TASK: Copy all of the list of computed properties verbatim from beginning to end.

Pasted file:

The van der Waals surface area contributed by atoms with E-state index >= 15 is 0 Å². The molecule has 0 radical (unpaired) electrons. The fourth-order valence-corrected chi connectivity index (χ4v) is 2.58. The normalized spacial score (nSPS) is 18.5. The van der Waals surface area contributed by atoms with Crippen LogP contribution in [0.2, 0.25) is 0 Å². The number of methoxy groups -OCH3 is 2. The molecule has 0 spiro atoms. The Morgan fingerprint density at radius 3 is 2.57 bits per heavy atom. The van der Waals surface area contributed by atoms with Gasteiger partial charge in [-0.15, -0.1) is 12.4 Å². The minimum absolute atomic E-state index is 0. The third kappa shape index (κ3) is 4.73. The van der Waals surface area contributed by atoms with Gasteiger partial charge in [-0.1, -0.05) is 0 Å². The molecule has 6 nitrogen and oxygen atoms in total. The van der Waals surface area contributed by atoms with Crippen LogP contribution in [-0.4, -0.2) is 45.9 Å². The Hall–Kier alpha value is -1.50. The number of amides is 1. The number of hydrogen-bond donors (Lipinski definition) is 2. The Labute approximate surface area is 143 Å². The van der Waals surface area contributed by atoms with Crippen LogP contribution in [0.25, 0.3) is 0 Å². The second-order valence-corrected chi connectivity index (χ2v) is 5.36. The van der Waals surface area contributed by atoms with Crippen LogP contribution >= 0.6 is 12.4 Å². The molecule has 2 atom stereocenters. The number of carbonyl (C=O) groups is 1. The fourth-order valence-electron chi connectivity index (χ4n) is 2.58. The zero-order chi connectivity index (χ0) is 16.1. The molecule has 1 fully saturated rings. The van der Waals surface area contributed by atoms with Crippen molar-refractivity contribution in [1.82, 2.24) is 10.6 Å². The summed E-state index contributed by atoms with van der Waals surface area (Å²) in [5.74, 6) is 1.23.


The van der Waals surface area contributed by atoms with E-state index >= 15 is 0 Å². The molecule has 0 radical (unpaired) electrons. The fourth-order valence-corrected chi connectivity index (χ4v) is 2.58. The normalized spacial score (nSPS) is 18.5. The van der Waals surface area contributed by atoms with Crippen LogP contribution in [0.2, 0.25) is 0 Å². The number of methoxy groups -OCH3 is 2. The molecule has 0 spiro atoms. The Morgan fingerprint density at radius 3 is 2.57 bits per heavy atom. The van der Waals surface area contributed by atoms with Gasteiger partial charge in [-0.15, -0.1) is 12.4 Å². The minimum absolute atomic E-state index is 0. The third kappa shape index (κ3) is 4.73. The van der Waals surface area contributed by atoms with Gasteiger partial charge in [-0.1, -0.05) is 0 Å². The molecule has 6 nitrogen and oxygen atoms in total. The van der Waals surface area contributed by atoms with Crippen LogP contribution in [-0.4, -0.2) is 45.9 Å². The Hall–Kier alpha value is -1.50. The number of amides is 1. The number of hydrogen-bond donors (Lipinski definition) is 2. The Labute approximate surface area is 143 Å². The van der Waals surface area contributed by atoms with Crippen LogP contribution in [0.25, 0.3) is 0 Å². The second-order valence-corrected chi connectivity index (χ2v) is 5.36. The van der Waals surface area contributed by atoms with Crippen LogP contribution >= 0.6 is 12.4 Å². The molecule has 2 atom stereocenters. The number of carbonyl (C=O) groups is 1. The fourth-order valence-electron chi connectivity index (χ4n) is 2.58. The zero-order chi connectivity index (χ0) is 16.1. The molecule has 1 fully saturated rings. The van der Waals surface area contributed by atoms with Crippen molar-refractivity contribution in [1.82, 2.24) is 10.6 Å². The summed E-state index contributed by atoms with van der Waals surface area (Å²) in [5.74, 6) is 1.23.